My Journey as a Writer
"The Spirit of truth will testify to me, says the Lord, and you also will testify."
- John 15:26b, 27a -
- John 15:26b, 27a -
How To Deal With Writer’s Block
Writer’s block. Is there ever such a thing?
I realized there is a valid reason when it comes. And I also realized that fighting it can be frustrating, futile, and even counterproductive.
Why waste time staring at a blinking cursor when you can cook your family a wonderful dinner? Why bang your head against a wall of a blank page when you can run outside, smell the scent of freshly mowed grass, and be fit?
I have learned to listen to my character, Dr. Tony Sparker who said, “Stop. Look. And listen.” I had quite an argument with this guy. I asked him, “Why can’t I edit you?” after getting stuck at Chapter 10. He stared at me point blank and said, “Because I am about to edit you.”
My struggle is not much about self-doubt, although I have tons of that lately. Will I ever be good enough? Will this manuscript be ever perfect enough? But it’s about looking deep into my heart and asking myself, “What’s aching right now?”
Psychoanalyzing myself is probably the one thing I should have done early on. It was all about coping mechanism. You may wonder, "Coping from what and how?" (Read here on "My Adopted Pets: How I Coped When My Firstborn Moved to College. And it's not your usual kind of pet).
So as the home front grew quiet and my life returned to almost normal, I started to pick up the pieces… pieces of papers left on the floor from a hurried packing (that firstborn who went to college is a self-confessed procrastinator and she thought she could do the same with packing). Being the last to move into her college Residential Learning Community (as how Santa Clara University would call their dormitories because it offers so much more than a living quarter) gave her the reason to lay back and relax for weeks and weeks, so that when the day came for her to fly out, things were literally scattered on the floor and on her bed. It was like the remains of a tornado. She’s lucky though that these past few days, all I wanted was to cherish loving moments with her so the urge to nag and scold this eighteen-year-old baby is put on a leash.
Back to my writer’s block, I knew there was something going on within my mental recesses because I was still able to write my daily devotionals.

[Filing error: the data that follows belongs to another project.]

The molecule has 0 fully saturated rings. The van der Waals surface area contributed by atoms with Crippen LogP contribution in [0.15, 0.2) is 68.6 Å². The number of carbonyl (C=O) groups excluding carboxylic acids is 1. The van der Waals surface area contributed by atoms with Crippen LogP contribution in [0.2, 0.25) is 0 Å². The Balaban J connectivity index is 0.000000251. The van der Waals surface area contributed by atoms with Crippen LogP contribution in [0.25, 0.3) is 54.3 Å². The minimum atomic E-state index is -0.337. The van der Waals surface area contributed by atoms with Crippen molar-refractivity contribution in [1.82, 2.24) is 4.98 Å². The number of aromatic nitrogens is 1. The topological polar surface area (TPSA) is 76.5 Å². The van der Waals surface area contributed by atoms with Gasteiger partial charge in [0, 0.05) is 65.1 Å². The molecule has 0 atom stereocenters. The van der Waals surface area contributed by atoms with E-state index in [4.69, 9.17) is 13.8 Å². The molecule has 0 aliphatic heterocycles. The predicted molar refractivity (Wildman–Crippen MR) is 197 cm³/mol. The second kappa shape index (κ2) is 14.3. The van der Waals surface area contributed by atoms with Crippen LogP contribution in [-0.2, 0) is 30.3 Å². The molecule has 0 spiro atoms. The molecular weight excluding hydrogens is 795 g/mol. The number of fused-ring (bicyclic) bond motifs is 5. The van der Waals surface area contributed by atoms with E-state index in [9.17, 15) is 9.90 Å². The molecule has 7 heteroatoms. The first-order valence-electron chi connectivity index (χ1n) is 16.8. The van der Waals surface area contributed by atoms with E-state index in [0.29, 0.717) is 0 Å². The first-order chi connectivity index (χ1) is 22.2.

Why were my stories put on hold?
As a writer, who’s new to the craft, it was amazing to discover that these characters of mine have minds of their own. The more I talk to them, the more I see how they have been planted in my subconscious and unconscious by a Creative Spirit that longs to inspire me, and perhaps the world around me.
When finally, I wrote the blog on "My Adopted Pets" the dam opened, and it revealed what was hidden in my heart.
The stories that I'm writing are stories from my heart, veiled in the parables of contemporary and epic fantasies.
The best way to deal with it is to do what the heart dictates.
So, I heeded and immersed myself in the experience of motherhood and separation anxiety and half-empty nesting.
I found other avenues for my creative spirit.
The daily devotional, for one, kept me attuned to the Father’s greater will, which is to love and love and love. And if that means putting aside my writing craft to pour my love and devotion to my daughter, so be it.
And it was not always easy.
Part of me felt guilty that I have neglected my craft, and even resisted this. Yet whenever I tried to pull myself to writing, greater guilt ensued for neglecting my daughter. The greater love won and fell into a conspiracy with Mr. Writer’s Block.
So here I am now with my new reality, determined to get back on track, at the same time discerning on which track to follow.
With my daughter’s departure, the primary reason for my sabbatical from work is gone (Read My Story on why I quit my job as a nurse in 2015).
Where is the Lord leading me? His will always resides in the voice of the needy.
Who needs me now?